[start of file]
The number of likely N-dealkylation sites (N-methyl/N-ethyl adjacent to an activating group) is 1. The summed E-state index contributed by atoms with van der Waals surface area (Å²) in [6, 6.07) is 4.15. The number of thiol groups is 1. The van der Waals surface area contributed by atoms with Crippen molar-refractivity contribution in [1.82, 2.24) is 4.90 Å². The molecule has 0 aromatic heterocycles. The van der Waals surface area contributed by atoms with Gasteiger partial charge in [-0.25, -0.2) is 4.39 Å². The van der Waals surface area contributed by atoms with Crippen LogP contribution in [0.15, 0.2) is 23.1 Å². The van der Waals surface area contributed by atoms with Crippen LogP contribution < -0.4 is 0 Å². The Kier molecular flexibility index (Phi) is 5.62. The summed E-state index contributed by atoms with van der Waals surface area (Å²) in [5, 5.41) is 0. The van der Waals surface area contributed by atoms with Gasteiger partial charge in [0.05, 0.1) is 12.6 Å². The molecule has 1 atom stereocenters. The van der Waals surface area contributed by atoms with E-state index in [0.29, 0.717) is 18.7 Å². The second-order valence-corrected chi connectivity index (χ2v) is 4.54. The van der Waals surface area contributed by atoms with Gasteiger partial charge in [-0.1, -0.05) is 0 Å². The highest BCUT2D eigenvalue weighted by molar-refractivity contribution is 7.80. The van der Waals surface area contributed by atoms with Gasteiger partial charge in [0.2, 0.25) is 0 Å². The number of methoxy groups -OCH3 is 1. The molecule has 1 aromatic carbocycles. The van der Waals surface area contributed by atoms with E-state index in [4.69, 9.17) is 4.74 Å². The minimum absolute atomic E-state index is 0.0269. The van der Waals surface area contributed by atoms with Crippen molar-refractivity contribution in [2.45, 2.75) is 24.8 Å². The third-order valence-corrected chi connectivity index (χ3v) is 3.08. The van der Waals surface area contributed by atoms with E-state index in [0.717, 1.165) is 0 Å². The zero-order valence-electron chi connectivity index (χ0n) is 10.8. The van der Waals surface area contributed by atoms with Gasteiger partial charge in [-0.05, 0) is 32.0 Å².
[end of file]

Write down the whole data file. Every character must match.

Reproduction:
The number of likely N-dealkylation sites (N-methyl/N-ethyl adjacent to an activating group) is 1. The summed E-state index contributed by atoms with van der Waals surface area (Å²) in [6, 6.07) is 4.15. The number of thiol groups is 1. The van der Waals surface area contributed by atoms with Crippen molar-refractivity contribution in [1.82, 2.24) is 4.90 Å². The molecule has 0 aromatic heterocycles. The van der Waals surface area contributed by atoms with Gasteiger partial charge in [-0.25, -0.2) is 4.39 Å². The van der Waals surface area contributed by atoms with Crippen LogP contribution in [0.15, 0.2) is 23.1 Å². The van der Waals surface area contributed by atoms with Crippen LogP contribution < -0.4 is 0 Å². The Kier molecular flexibility index (Phi) is 5.62. The summed E-state index contributed by atoms with van der Waals surface area (Å²) in [5, 5.41) is 0. The van der Waals surface area contributed by atoms with Gasteiger partial charge in [0.05, 0.1) is 12.6 Å². The molecule has 1 atom stereocenters. The van der Waals surface area contributed by atoms with E-state index in [0.29, 0.717) is 18.7 Å². The second-order valence-corrected chi connectivity index (χ2v) is 4.54. The van der Waals surface area contributed by atoms with Gasteiger partial charge in [-0.1, -0.05) is 0 Å². The highest BCUT2D eigenvalue weighted by molar-refractivity contribution is 7.80. The van der Waals surface area contributed by atoms with Gasteiger partial charge in [0.2, 0.25) is 0 Å². The number of methoxy groups -OCH3 is 1. The molecule has 1 aromatic carbocycles. The van der Waals surface area contributed by atoms with E-state index in [4.69, 9.17) is 4.74 Å². The minimum absolute atomic E-state index is 0.0269. The van der Waals surface area contributed by atoms with Crippen molar-refractivity contribution in [2.45, 2.75) is 24.8 Å². The third-order valence-corrected chi connectivity index (χ3v) is 3.08. The van der Waals surface area contributed by atoms with E-state index in [0.717, 1.165) is 0 Å². The zero-order valence-electron chi connectivity index (χ0n) is 10.8. The van der Waals surface area contributed by atoms with Gasteiger partial charge in [-0.05, 0) is 32.0 Å².